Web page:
It you’re going to write a game story during the NFL preseason, good luck. The problem with most preseason games is that they lack one and sometimes both critical elements: a game and a story. If you stuck around for the bitter end of the Cleveland Browns’ “game” against the New York Jets on Thursday night, you understand perfectly my point.
There’s really no reason to get into the whole “isn’t the NFL ripping off its fans by charging them full price for preseason games?” rant. The answer is a resounding “of course.” For season ticket holders, just amortize the additional price you pay for the two extra “games” over the cost of the other eight, meaning that the face value of each of your season tickets really is understated by about 25%. Think of it as a hidden tax, the kind politicians who like to take “no new taxes pledges” tend to impose. For the casual fan who actually buys a preseason ticket just to witness the excitement in person, he or she hardly in the best position to complain about the price afterward.
Moving beyond the cost issue, the bigger problem with preseason games is that they are a misnomer. Sure, there are time clocks, referees, kick offs, and punt returns. The vendors sell beer, too. But these are just false positives. Any resemblance between the preseason and a regular season game is mostly imagined.
Thursday’s game against the Jets was instructive mostly to prove that overall point. Quarterback Derek Anderson played one series. Kellen Winslow, Jr., sat out the game as he probably will most of the preseason. The same pretty much goes for nearly all of the starters. For their part, the Jets started a quarterback who, the minute Brett Favre passed his conditioning test, immediately was relegated to back-up, again.
Look around the NFL and the same thing played out in virtually every other preseason “game”. The starters played token minutes in a modest nod of sorts to the saps who attended in person. New England Patriots’ head coach, Bill Belichick, the ultimate fan coach, doesn’t even bother to nod. Tom Brady might as well be in the witness protection program during the preseason. Belichick, like every other NFL head coach, including the Browns’ Romeo Crennel, uses these preseason walk-throughs for the time-honored task of evaluating the group of marginal talents fighting for the last 10 or 12 spots on the rosters, under so-called game conditions. It’s the only reason, I think, they even bother with a clock.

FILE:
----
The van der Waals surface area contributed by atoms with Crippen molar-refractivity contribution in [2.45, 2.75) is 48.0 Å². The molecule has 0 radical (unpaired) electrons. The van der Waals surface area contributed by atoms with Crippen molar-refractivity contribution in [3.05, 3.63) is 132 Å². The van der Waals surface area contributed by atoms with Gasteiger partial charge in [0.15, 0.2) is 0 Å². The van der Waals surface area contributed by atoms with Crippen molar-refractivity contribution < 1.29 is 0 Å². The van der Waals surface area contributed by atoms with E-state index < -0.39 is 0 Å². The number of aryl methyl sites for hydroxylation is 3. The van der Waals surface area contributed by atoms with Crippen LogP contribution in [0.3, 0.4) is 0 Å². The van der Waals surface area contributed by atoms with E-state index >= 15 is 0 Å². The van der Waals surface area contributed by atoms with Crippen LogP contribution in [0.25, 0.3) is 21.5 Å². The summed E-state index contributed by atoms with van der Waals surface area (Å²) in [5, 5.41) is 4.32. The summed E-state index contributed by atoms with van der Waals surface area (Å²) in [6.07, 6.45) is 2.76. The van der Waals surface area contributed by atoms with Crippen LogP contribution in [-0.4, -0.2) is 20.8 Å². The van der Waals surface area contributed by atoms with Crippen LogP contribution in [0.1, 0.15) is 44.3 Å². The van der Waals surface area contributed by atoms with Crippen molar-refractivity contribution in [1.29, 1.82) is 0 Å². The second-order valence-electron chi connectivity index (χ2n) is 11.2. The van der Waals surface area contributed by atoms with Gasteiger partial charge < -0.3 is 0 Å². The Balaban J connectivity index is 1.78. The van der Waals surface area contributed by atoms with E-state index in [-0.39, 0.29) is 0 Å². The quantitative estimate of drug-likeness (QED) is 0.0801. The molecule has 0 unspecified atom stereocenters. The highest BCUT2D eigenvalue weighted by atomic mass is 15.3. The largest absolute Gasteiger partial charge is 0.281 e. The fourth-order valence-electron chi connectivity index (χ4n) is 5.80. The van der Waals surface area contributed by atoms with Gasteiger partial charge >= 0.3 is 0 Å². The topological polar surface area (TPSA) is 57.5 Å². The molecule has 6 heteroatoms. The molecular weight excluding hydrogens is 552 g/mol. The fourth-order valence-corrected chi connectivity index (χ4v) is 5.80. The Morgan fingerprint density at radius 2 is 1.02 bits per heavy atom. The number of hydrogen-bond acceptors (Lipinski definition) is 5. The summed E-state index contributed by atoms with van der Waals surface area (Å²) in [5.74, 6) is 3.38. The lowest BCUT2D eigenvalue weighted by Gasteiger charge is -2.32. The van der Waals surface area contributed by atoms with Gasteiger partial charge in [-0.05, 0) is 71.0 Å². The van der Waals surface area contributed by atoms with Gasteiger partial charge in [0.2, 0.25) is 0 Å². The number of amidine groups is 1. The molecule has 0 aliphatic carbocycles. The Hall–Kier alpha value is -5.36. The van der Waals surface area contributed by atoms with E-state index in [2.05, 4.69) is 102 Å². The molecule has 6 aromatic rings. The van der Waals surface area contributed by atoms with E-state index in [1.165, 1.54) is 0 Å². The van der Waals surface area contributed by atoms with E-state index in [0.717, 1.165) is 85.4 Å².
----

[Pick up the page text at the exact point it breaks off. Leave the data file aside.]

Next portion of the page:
But a clock does not a game make. The first person who saw anything approaching game conditions after the first 10 minutes on Thursday during the Browns/Jets “game” is either the widest-eyed optimist on the planet or the most delusional. It’s a fine line. What you did see is each team’s second and third strings taking on the other team’s second and third strings. This may tell Crennel something about the depth of his team relative to that of the 4-12 Jets, but it wildly undershoots the intended goal, except maybe when it comes to the Browns’ secondary.
Going into this season, there isn’t a fan around who doesn’t already know that the secondary on this team is thinner than the ice John Edwards is skating on these days. The first of many expected cracks in that ice came Thursday night when quarterback Brett Ratliff, the Jets’ presumptive third-string quarterback, completed touchdowns of 70 and 71 yards.
Crennel, offered maybe some unintentional foreshadowing when he said on Saturday, “giving up two plays of 70 yards is never acceptable, But it was just two plays, and you can't make a general assumption based on two plays. Now, if it happens again, then it will cause for concern.” Apparently general manager Phil Savage was even less impressed or already fraught with concern having witnessed the sight of his defensive backfield being burned by David Clowney, a second-year receiver of such little note that the only entry on his New York Jets biography page under “career highlights” is “inactive for three games.” I kid you not. On Sunday, Savage signed two more defensive backs, former Buckeye Brandon Mitchell and former Minnesota Viking Travis Key. What, you were expecting Champ Bailey?